Stories of Faith from the Jungle

Stories of Faith from the Jungle

I just returned from the Amazon jungle where I taught at Justice & Mercy International’s Annual Jungle Pastors Conference. Ninety-four indigenous men and women gathered for a week of Bible teaching and renewal. Many traveled by boat and bus for several days to attend. This is my thirteenth year being a part of these conferences and I never return the same. I’ve been home for less than 48 hours, and while watching black howler monkeys swing from rainforest treetops while keeping an eye out for caiman seems a world away from my daily reality, the faith of these jungle pastors couldn’t be more relevant to my here and now. I have a feeling the same is true for you. If you could use a faith booster, read on.    

I sat with my dear friends Cosme and Auria who serve in a village that floods annually. When I asked them why they chose to live in a community that floods every year, Cosme simply said, “Because there are lives there.” In other words, they go where people need to hear about Jesus’s love, not where it’s easy. How often do I factor in ease ahead of what people need when making a ministry decision? In addition to the geographically challenging location of their village, Cosme suffered a stroke a few months ago and has an enlarged heart. When I asked how he continues to serve with such joy, he explained that trials bring us closer to the Lord. It was a simple concept to him really—when we face crises, we get to know Jesus more. We also find out what He’s capable of accomplishing on our behalf. Cosme and Auria’s joy and hope were infectious. You and I can have the fullness of joy in Christ that transcends the trials we’re walking through.

I visited with another pastor, Rildo (pronounced “Hildo”). He has a 29-year-old son who is non-verbal. As a result of his and his wife’s experience raising a child with special needs, he now has a ministry to countless special needs children in the Amazon. It’s staggering what he’s been able to accomplish with no income and a whole lot of God’s power. I wonder what God has taken you through personally and how He wants you to help and bless others as a result of what He’s done in your life?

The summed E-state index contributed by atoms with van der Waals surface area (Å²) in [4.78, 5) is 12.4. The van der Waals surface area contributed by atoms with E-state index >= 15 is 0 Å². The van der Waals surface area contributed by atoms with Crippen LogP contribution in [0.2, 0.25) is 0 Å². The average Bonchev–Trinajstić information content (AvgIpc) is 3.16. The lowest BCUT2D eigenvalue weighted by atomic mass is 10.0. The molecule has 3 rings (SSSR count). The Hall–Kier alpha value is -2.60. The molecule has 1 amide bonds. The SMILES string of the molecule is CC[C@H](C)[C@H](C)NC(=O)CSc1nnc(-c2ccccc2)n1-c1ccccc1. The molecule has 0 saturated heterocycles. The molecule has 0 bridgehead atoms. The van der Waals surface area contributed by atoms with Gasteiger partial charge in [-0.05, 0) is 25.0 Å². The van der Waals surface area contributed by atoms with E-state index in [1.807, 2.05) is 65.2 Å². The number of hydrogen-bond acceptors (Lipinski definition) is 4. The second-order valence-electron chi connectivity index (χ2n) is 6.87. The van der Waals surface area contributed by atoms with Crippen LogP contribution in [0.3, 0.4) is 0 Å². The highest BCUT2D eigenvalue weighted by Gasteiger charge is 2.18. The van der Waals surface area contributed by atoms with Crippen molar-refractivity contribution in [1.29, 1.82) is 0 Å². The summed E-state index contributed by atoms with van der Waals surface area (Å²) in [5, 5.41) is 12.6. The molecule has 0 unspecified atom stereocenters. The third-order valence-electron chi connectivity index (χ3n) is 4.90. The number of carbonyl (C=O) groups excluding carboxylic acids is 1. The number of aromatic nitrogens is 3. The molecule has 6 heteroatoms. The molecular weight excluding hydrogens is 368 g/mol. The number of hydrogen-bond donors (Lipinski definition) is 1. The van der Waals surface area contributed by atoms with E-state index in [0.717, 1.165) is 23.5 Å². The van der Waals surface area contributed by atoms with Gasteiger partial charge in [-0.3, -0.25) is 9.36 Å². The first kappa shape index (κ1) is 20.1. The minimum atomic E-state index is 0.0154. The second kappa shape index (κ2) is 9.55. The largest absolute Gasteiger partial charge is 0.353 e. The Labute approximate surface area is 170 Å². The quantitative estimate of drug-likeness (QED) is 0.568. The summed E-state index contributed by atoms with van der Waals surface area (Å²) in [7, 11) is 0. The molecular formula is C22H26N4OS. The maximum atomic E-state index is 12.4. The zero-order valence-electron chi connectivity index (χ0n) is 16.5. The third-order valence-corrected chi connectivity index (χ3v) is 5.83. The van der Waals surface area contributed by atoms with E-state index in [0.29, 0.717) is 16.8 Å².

In addition to Rildo’s ministry to children, he also started a church in an indigenous tribe. For three years, Rildo prayed for an opening in this tribe. (I have given up on certain prayers in three days!) Eventually, this tribe invited him in because they saw the love he and his family had to offer. The chief and leaders of the tribe signed documents for Rildo to minister inside the tribal community—a rare occurrence in the Amazon. What might God accomplish in our lives, and in the lives of those we love, if we prayed persistently and confidently with a passion to see God’s will done on this earth? Whatever it is you’re praying for, Pastor Rildo reminds us—don’t give up! The Lord delights to answer us. Sometimes prayer is a process. 

I was further impacted by a couple whose names I will refrain from using to protect their identities. They minister in a village where incest and childhood sexual abuse are part of the culture. This couple is seeking to change the culture by bringing Jesus to this village. Already, their modest church building is at capacity. Each week they’re teaching over 40 children about Jesus and the Bible. They’re also teaching them about the sanctity of their bodies and how to protect themselves and ask for help if someone tries to take advantage of them. While abuse is illegal in this part of the Amazon, law enforcement does little to uphold the law, and abuse is rampant in families. This couple has received death threats because of the work they’re doing to protect children. Through tears, this pastor said, “I would rather be killed than let another little girl be abused.” After talking with them, I wondered what sacrifices I was making to bring Jesus to those around me.

It’s tempting to think that these stories are confined to the jungle, but I don’t think that’s true. Powerful stories of redemption aren’t confined to a place, rather they’re attached to a faith. When we take Jesus at His Word, when we deny ourselves and obey Him, we see Him do exciting things in our lives, but we also get to know Him more deeply. Pastor Cosme said that when he faced trials as a new believer, he would tell the Lord, “I don’t know you that much, but you know me that much.” In other words, he may not have known Jesus all that well at the time, but Jesus knew him inside and out. This encouraged Cosme to rest in the Lord’s will for His life and trust Him in the middle of trials. 

I don’t know how well you know the Lord, but He knows everything about you. Trust Him. Follow Him. Pray to Him. And watch Him do great and mighty things.